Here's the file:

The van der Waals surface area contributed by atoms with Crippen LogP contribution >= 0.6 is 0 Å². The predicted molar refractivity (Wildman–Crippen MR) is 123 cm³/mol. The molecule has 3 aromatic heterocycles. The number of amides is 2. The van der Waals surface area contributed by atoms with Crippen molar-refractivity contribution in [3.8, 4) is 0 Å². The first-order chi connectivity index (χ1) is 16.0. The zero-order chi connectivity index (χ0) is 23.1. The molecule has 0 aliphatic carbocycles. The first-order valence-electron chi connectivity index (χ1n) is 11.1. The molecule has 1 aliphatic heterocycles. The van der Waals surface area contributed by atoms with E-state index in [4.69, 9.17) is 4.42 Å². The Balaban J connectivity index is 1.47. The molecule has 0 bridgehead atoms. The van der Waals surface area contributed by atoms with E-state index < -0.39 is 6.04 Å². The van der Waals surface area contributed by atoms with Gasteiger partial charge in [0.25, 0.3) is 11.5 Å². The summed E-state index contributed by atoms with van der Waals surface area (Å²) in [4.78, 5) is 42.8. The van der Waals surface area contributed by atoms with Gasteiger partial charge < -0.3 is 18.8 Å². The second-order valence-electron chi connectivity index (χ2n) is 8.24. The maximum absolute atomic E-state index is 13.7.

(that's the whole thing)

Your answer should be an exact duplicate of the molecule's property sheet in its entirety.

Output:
The van der Waals surface area contributed by atoms with Crippen LogP contribution >= 0.6 is 0 Å². The predicted molar refractivity (Wildman–Crippen MR) is 123 cm³/mol. The molecule has 3 aromatic heterocycles. The number of amides is 2. The van der Waals surface area contributed by atoms with Crippen molar-refractivity contribution in [3.8, 4) is 0 Å². The first-order chi connectivity index (χ1) is 16.0. The zero-order chi connectivity index (χ0) is 23.1. The molecule has 0 aliphatic carbocycles. The first-order valence-electron chi connectivity index (χ1n) is 11.1. The molecule has 1 aliphatic heterocycles. The van der Waals surface area contributed by atoms with E-state index in [4.69, 9.17) is 4.42 Å². The Balaban J connectivity index is 1.47. The molecule has 0 bridgehead atoms. The van der Waals surface area contributed by atoms with E-state index < -0.39 is 6.04 Å². The van der Waals surface area contributed by atoms with Gasteiger partial charge in [0.25, 0.3) is 11.5 Å². The summed E-state index contributed by atoms with van der Waals surface area (Å²) in [4.78, 5) is 42.8. The van der Waals surface area contributed by atoms with Gasteiger partial charge < -0.3 is 18.8 Å². The second-order valence-electron chi connectivity index (χ2n) is 8.24. The maximum absolute atomic E-state index is 13.7.